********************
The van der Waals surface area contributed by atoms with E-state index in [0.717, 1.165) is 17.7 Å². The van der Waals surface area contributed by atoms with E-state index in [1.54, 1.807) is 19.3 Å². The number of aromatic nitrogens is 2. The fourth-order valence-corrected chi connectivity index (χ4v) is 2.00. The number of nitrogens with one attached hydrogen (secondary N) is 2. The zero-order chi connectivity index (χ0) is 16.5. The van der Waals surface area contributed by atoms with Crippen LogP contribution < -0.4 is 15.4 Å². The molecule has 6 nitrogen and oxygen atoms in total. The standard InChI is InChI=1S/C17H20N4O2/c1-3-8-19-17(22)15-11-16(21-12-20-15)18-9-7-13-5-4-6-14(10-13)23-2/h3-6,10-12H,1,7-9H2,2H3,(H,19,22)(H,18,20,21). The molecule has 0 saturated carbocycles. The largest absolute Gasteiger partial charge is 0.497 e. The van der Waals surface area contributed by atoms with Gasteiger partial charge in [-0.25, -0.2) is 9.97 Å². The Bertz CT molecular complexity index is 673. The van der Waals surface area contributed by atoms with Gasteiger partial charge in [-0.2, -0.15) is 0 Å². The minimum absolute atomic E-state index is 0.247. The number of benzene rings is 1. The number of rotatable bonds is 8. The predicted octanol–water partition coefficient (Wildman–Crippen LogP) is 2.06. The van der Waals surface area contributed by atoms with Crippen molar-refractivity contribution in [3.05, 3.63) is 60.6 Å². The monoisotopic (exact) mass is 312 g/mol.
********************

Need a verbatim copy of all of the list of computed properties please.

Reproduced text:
The van der Waals surface area contributed by atoms with E-state index in [0.717, 1.165) is 17.7 Å². The van der Waals surface area contributed by atoms with E-state index in [1.54, 1.807) is 19.3 Å². The number of aromatic nitrogens is 2. The fourth-order valence-corrected chi connectivity index (χ4v) is 2.00. The number of nitrogens with one attached hydrogen (secondary N) is 2. The zero-order chi connectivity index (χ0) is 16.5. The van der Waals surface area contributed by atoms with Crippen LogP contribution < -0.4 is 15.4 Å². The molecule has 6 nitrogen and oxygen atoms in total. The standard InChI is InChI=1S/C17H20N4O2/c1-3-8-19-17(22)15-11-16(21-12-20-15)18-9-7-13-5-4-6-14(10-13)23-2/h3-6,10-12H,1,7-9H2,2H3,(H,19,22)(H,18,20,21). The molecule has 0 saturated carbocycles. The largest absolute Gasteiger partial charge is 0.497 e. The van der Waals surface area contributed by atoms with Gasteiger partial charge in [-0.25, -0.2) is 9.97 Å². The Bertz CT molecular complexity index is 673. The van der Waals surface area contributed by atoms with Gasteiger partial charge in [-0.2, -0.15) is 0 Å². The minimum absolute atomic E-state index is 0.247. The number of benzene rings is 1. The number of rotatable bonds is 8. The predicted octanol–water partition coefficient (Wildman–Crippen LogP) is 2.06. The van der Waals surface area contributed by atoms with Crippen molar-refractivity contribution in [3.05, 3.63) is 60.6 Å². The monoisotopic (exact) mass is 312 g/mol.